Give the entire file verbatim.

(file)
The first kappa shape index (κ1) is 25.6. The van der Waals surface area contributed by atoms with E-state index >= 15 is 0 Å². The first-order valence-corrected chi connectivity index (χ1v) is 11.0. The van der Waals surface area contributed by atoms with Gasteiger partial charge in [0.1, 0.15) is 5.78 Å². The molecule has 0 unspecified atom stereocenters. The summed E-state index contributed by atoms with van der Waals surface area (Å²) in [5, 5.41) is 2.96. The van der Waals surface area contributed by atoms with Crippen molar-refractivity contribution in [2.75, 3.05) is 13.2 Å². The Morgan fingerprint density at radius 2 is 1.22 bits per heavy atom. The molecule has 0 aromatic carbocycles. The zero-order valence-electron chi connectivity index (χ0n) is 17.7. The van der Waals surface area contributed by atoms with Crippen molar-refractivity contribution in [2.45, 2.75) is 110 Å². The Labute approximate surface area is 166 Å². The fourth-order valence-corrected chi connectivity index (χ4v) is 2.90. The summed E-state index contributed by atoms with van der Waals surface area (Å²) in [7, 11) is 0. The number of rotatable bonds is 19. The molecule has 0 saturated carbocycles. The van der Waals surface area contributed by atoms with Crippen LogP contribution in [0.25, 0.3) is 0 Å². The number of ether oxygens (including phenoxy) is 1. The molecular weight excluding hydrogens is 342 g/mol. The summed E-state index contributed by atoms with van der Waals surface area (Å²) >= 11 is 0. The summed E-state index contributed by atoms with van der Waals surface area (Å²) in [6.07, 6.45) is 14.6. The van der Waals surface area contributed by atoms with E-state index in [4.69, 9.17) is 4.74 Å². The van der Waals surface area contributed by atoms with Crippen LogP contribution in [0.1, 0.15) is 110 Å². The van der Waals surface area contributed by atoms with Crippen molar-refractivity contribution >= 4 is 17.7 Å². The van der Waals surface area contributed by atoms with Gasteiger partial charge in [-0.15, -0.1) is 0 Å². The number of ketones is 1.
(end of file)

The first kappa shape index (κ1) is 25.6. The van der Waals surface area contributed by atoms with E-state index >= 15 is 0 Å². The first-order valence-corrected chi connectivity index (χ1v) is 11.0. The van der Waals surface area contributed by atoms with Gasteiger partial charge in [0.1, 0.15) is 5.78 Å². The molecule has 0 unspecified atom stereocenters. The summed E-state index contributed by atoms with van der Waals surface area (Å²) in [5, 5.41) is 2.96. The van der Waals surface area contributed by atoms with Crippen molar-refractivity contribution in [2.75, 3.05) is 13.2 Å². The Morgan fingerprint density at radius 2 is 1.22 bits per heavy atom. The molecule has 0 aromatic carbocycles. The zero-order valence-electron chi connectivity index (χ0n) is 17.7. The van der Waals surface area contributed by atoms with Crippen molar-refractivity contribution in [2.45, 2.75) is 110 Å². The Labute approximate surface area is 166 Å². The fourth-order valence-corrected chi connectivity index (χ4v) is 2.90. The summed E-state index contributed by atoms with van der Waals surface area (Å²) in [7, 11) is 0. The number of rotatable bonds is 19. The molecule has 0 saturated carbocycles. The van der Waals surface area contributed by atoms with Crippen LogP contribution in [0.25, 0.3) is 0 Å². The number of ether oxygens (including phenoxy) is 1. The molecular weight excluding hydrogens is 342 g/mol. The summed E-state index contributed by atoms with van der Waals surface area (Å²) >= 11 is 0. The summed E-state index contributed by atoms with van der Waals surface area (Å²) in [6.07, 6.45) is 14.6. The van der Waals surface area contributed by atoms with E-state index in [4.69, 9.17) is 4.74 Å². The van der Waals surface area contributed by atoms with Crippen LogP contribution in [0.1, 0.15) is 110 Å². The van der Waals surface area contributed by atoms with Crippen molar-refractivity contribution >= 4 is 17.7 Å². The van der Waals surface area contributed by atoms with Gasteiger partial charge in [-0.15, -0.1) is 0 Å². The number of ketones is 1.